4. Instead of the Tower, The Tower

This is one of the few popular tourists attractions that I genuinely think is worth it. Perhaps it is the history geek in me but the Tower is home to some of the most dramatic moments in British history. You can go look through the cells and learn about the royalty who died there but the crown jewel (no I do not regret that pun) is probably the crown jewels which you can see in their full splendor. Yes, there are lines and it is on the pricier side but, especially with the cool view of Tower Bridge, you should definitely check it out.

 

5. Instead of Madame Tussauds, V&A 

Madame Tussauds is one of the most bizarre products of our consumer, celebrity-driven society. Don’t get me wrong, I know an uncomfortable amount about most celebrities that you could name but I don’t really have a desire to pay £30 to stand in a MASSIVE line to look at wax sculptures of them. Granted, the wax sculptors are talented and the realism is fascinating but it is hardly worth the trouble. Yes, there are historical figures who are represented but they are normally guesses based on idealised or outdated paintings and most customers zoom right by them to take a selfie with one direction. When you really think about it, it’s quite bizarre. It’s like taking a photo with a photo in an effort to be closer to our idealised celebrities. Anyway, I digress. A much cooler institution, in my opinion is the Victoria and Albert Museum, often known as the V&A museum of art and design. It is right next to the Science Museum and Natural History Museum which are both also worth a look but my favourite is the V&A which has exhibitions has everything from classical art from all over the world to exhibitions on fashion. Their fashion exhibitions are always very well put together, relevant and a lot of fun. You can go see their permanent collection for free and see their special exhibitions for reasonable prices.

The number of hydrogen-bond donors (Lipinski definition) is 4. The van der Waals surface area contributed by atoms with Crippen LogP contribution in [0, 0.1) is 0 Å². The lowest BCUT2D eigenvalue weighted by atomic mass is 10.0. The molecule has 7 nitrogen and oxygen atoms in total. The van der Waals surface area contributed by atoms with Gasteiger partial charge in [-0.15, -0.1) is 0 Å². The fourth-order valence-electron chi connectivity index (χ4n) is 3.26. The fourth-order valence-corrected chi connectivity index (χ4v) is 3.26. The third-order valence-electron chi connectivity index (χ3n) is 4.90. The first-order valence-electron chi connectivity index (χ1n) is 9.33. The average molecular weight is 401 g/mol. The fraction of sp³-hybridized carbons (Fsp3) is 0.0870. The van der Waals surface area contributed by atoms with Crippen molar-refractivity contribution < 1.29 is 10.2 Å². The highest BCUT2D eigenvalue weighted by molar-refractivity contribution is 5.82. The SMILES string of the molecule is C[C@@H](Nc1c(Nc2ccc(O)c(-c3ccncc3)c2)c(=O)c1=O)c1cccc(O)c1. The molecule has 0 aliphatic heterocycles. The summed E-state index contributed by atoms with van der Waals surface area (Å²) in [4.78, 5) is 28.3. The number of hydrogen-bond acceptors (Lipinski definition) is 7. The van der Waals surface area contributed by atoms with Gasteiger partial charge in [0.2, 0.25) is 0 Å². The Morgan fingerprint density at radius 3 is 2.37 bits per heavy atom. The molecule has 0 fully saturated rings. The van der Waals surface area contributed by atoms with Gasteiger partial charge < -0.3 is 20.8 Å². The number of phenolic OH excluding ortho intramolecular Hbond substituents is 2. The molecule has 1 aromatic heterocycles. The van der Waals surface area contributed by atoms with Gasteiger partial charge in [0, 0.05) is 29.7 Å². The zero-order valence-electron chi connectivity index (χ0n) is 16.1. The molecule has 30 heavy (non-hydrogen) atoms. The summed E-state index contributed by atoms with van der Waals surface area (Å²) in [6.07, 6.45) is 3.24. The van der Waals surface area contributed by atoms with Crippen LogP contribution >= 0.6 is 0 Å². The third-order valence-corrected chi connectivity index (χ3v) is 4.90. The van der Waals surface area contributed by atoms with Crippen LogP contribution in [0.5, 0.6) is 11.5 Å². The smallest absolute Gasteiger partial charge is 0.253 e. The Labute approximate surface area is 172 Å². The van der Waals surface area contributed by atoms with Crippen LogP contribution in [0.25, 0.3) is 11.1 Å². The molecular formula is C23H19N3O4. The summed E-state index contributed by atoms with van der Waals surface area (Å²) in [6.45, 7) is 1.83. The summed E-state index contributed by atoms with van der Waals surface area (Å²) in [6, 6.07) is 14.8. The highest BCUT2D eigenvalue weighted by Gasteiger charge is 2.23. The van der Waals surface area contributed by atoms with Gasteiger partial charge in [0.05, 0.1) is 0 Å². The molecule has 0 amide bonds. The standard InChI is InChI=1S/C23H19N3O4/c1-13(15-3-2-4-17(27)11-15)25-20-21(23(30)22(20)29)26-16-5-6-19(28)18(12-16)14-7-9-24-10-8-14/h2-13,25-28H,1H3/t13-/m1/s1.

6. Instead of Buckingham Palace, Hampton Court Palace

Buckingham Palace is definitely something you should see while in London but it is remarkably easy to get a good long look while driving or walking by. Many people stand outside the gates for hours and some even hope to be able to glimpse the queen through the curtains doing her laundry or something. I can wholeheartedly assure you that unless there is a special function of some sort you will not spot a candid moment of the Queen of England by loitering in front of her place. The changing of the guards is also mildly interesting but in the end it is men in fancy uniforms swapping shifts. What I do recommend, however, is Hampton Court Palace. This is a bit of trek as it is roughly an hour out of the city by car but it makes for a fantastic day trip. Even without it’s epic history, the palace is beautiful to see. There are expansive gardens, a maze, and beautiful art and architecture. You can walk the halls of Henry VIII and discover the frankly brilliant history behind a manor that has been around since 1236. Perhaps this is again my inner history nerd talking but it is totally worth the time it takes to get there.